ADVANCED PRECLINICAL MODELS FOR EVALUATION OF DRUG INDUCED LIVER INJURY – CONSENSUS STATEMENT BY THE EUROPEAN DRUG-INDUCED LIVER INJURY NETWORK [PRO-EURO-DILI-NET].
Drug induced liver injury (DILI) is a major cause of acute liver failure (ALF) and one of the leading indications for liver transplantation in Western societies. Given the wide use of both prescribed and over the counter drugs, DILI has become a major health issue with a pressing need to find novel and effective therapies. Although significant progress has been made in understanding the molecular mechanisms underlying DILI, our incomplete knowledge of its pathogenesis and inability to predict DILI is largely due to both discordance between human and animal DILI in preclinical drug development and a lack of models that faithfully recapitulate complex pathophysiological features of human DILI. This is exemplified by the hepatotoxicity of acetaminophen (APAP) overdose, a major cause ALF due to its extensive worldwide use as an analgesic. Despite intensive efforts utilizing current animal and in vitro models, the mechanisms involved in the hepatotoxicity of APAP are still not fully understood. In this expert Consensus Statement, which is endorsed by the European Drug-Induced Liver Injury Network, we aim to facilitate and outline clinically impactful knowledge discovery by detailing the requirements for more realistic human-based systems to assess hepatotoxicity to guide future drug safety testing. We present novel insights and major players in APAP pathophysiology and describe emerging in vitro and in vivo pre-clinical models, as well as advanced imaging and in silico technologies, which may improve prediction of clinical outcomes of DILI including APAP hepatotoxicity.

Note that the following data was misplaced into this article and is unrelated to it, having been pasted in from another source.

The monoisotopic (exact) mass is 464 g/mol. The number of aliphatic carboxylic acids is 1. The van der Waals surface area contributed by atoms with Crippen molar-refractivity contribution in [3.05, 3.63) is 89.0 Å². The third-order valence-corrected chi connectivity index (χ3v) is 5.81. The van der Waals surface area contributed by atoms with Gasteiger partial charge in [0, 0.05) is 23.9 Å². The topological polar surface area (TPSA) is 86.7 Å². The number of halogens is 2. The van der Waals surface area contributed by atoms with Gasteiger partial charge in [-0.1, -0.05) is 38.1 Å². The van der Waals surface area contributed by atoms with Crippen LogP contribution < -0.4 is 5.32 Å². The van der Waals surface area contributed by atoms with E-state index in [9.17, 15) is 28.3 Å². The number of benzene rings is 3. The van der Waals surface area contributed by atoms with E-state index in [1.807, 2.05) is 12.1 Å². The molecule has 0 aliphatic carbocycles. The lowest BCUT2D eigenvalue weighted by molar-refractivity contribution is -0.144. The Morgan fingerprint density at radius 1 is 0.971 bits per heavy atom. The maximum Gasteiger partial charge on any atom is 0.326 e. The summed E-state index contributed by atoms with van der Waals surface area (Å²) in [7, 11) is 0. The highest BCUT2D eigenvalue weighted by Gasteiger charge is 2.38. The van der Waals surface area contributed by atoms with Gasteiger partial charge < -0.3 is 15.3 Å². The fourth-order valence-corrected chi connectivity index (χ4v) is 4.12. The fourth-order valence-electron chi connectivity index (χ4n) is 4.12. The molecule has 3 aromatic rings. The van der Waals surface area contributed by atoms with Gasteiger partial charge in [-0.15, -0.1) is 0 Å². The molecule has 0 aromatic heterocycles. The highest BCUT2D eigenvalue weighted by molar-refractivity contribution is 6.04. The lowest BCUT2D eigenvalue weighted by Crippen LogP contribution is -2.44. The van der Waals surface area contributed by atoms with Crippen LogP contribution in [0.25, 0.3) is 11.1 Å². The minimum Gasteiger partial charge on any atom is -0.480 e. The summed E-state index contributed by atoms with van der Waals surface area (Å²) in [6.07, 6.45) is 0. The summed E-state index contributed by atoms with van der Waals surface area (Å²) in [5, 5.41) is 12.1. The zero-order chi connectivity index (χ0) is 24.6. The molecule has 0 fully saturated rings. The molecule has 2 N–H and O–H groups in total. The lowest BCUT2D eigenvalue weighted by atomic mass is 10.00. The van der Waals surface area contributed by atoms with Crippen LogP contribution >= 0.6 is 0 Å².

Authors: Jose C Fernandez-Checa, Pierre Bagnaninchi, Hui Ye, Pau Sancho-Bru, Juan M Falcon-Perez, Felix Royo, Carmen Garcia-Ruiz, Ozlen Konu, Joana Miranda, Oleg Lunov, Alexandr Dejneka, Alistair Elfick, Alison McDonald, Gareth J Sullivan, Guruprasad Aithal, M Isabel Lucena, Raul J Andrade, Bernard Fromenty, Michel Krannendonk, Francisco Javier Cubero, Leonard J Nelson